How to Calculate Customer Lifetime Value

Learn how to measure the lifetime value of your customers with step-by-step instructions. Includes examples and frequently asked questions.

Updated on October 4th, 2021

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Customer lifetime value (CLV) is a metric that measures how much a customer's relationship with your business is worth over the course of their entire transaction with you. Knowing CLV can help you to determine an appropriate customer acquisition cost and focus on maintaining strong customer relationships.

How to Calculate Customer Lifetime Value:

1. Find the average purchase value.

First, you need to determine what the average purchase price is for your customers. To do this, simply divide your company's total revenue over the course of a year (or another period of time, if necessary) by the number of purchases made over that same period.

2. Find the purchase frequency rate.

Divide the number of purchases by the number of customers who made purchases in the same time period. This gives your average purchase frequency.

3. Determine customer value.

Now, you can multiply the average purchase value (Step 1) by the average purchase frequency (Step 2) to find your customer value.

4. Find average customer lifespan.

You need to go a bit further to find the lifetime customer value. This can be difficult if your business is not subscription-based since it is less clear when an active customer becomes an inactive one. You may need to develop your own policy for deeming a customer's relationship with your business to be over. For instance, if they have not made a purchase in the last six months, you may conclude that they are no longer one of your customers.

To determine the average customer lifespan for a subscription-based business, simply add up the total number of years that each customer continues to make purchases from your business, and then divide by the total number of customers.

5. Find lifetime customer value.

Finally, you can find the CLV by multiplying the customer value (Step 3) by the average customer lifespan (Step 4).

Customer Lifetime Value Formula
Customer Lifetime Value Formula:

CLV = Customer Value x Avg. Customer lifespan.

Customer Lifetime Value Example:

Box Office Supplies Inc. has a total revenue of $400,000 for the current year. During the same time period, customers of Box Office Supplies made 5,000 purchases. First, let's find the average purchase value:

$400,000/5,000 = $80

This means that the average purchase value was $80.00.

During the same year, 800 customers made purchases. To find the purchase frequency rate, we can divide the number of purchases by the number of customers:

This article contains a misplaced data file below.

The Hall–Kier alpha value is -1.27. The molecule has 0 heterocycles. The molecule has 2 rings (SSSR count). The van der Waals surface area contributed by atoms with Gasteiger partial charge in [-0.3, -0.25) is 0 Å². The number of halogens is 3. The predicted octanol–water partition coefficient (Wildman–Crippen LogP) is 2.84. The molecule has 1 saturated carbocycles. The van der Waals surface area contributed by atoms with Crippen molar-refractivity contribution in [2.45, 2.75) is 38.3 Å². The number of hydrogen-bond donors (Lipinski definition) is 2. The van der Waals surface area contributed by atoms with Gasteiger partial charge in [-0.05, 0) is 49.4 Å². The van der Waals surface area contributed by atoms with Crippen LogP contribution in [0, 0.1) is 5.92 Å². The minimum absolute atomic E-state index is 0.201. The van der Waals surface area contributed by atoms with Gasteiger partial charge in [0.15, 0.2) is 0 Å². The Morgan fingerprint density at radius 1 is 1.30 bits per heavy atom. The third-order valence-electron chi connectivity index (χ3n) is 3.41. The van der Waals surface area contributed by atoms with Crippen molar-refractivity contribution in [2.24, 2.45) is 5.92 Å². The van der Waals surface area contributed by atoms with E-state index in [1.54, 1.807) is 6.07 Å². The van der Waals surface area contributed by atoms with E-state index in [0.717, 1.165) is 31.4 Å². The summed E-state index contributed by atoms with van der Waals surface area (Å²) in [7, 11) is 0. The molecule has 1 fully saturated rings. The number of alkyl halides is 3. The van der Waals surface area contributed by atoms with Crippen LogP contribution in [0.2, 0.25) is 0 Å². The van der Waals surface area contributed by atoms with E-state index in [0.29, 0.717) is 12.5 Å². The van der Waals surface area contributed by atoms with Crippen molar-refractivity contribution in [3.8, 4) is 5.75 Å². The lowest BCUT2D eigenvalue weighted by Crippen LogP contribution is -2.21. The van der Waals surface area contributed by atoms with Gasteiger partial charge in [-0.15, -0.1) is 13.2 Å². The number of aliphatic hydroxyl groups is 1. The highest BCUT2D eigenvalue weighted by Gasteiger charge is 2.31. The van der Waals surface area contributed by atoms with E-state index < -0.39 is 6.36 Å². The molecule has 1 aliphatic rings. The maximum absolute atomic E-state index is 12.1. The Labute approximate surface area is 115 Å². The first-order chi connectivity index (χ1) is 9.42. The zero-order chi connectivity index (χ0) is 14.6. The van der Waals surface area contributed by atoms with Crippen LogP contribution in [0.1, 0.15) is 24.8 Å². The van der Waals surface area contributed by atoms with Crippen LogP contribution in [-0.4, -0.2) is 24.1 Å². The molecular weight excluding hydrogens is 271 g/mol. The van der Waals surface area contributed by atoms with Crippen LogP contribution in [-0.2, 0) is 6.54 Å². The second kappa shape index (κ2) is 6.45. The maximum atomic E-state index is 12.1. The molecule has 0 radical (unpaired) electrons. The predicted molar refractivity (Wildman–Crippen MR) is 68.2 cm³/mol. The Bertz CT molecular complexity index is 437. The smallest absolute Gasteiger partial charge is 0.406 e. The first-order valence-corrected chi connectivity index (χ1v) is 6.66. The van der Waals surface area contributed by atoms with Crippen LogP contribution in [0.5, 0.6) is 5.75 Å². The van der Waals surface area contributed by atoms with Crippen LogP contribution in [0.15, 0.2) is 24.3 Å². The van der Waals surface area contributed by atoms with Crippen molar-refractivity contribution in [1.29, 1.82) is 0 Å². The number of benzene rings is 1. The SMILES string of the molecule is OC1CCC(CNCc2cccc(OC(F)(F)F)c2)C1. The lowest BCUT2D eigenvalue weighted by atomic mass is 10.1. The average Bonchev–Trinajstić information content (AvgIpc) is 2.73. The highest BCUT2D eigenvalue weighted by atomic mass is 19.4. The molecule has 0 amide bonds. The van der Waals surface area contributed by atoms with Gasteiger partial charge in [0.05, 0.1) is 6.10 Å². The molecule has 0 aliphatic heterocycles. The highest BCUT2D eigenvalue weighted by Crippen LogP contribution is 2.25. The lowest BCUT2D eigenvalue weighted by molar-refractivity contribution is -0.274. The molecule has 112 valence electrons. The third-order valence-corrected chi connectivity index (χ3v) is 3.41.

5,000/800 = 6.25

Multiply the average purchase value and the purchase frequency rate to find the customer value:

$80 x 6.25 = $500

The average customer value is $500.

Now, we will assume for the sake of this example that the average customer lifespan is 4.5 years.

Finally, we can find the customer lifetime value by multiplying the average customer value by the average customer lifespan:

$500 x 4.5 = $2,250

Therefore, the customer lifetime value for Box Office Supplies Inc. is $2,250.


How do you calculate the lifetime value of a customer?

To find the lifetime value of a customer, multiply the average customer value by the average customer lifespan.

What is customer lifetime value and why is it important?

Customer lifetime value is a metric that shows how much a single customer is worth to your business during the entire course of your business relationship. CLV is important because it can tell you whether or not your customer acquisition cost is reasonable.

What is a CLV score?

CLV stands for Customer Lifetime Value. A business's CLV score shows how much an individual customer is worth during the lifetime of their relationship with the business.

How do you value customers?

You can value your customers using the customer lifetime value formula:

CLV = Customer Value x Avg. Customer lifespan

What is a LTV to CAC ratio?

The LTV to CAC ratio is a comparison of your lifetime customer value to your initial customer acquisition cost. A good LTV to CAC ratio shows that your customer is worth far more over the lifetime of their interaction with you than what you initially paid to acquire them.

Can CLV be negative?

Yes. If either your customer acquisition cost or your cost of maintaining a customer is greater than the revenue that is acquired from that customer, you will have a negative CLV.

How do you calculate lifetime value of a customer in Excel?

If you have a spreadsheet that includes your customer value and average customer lifespan, you can find the CLV by multiplying those two cells together.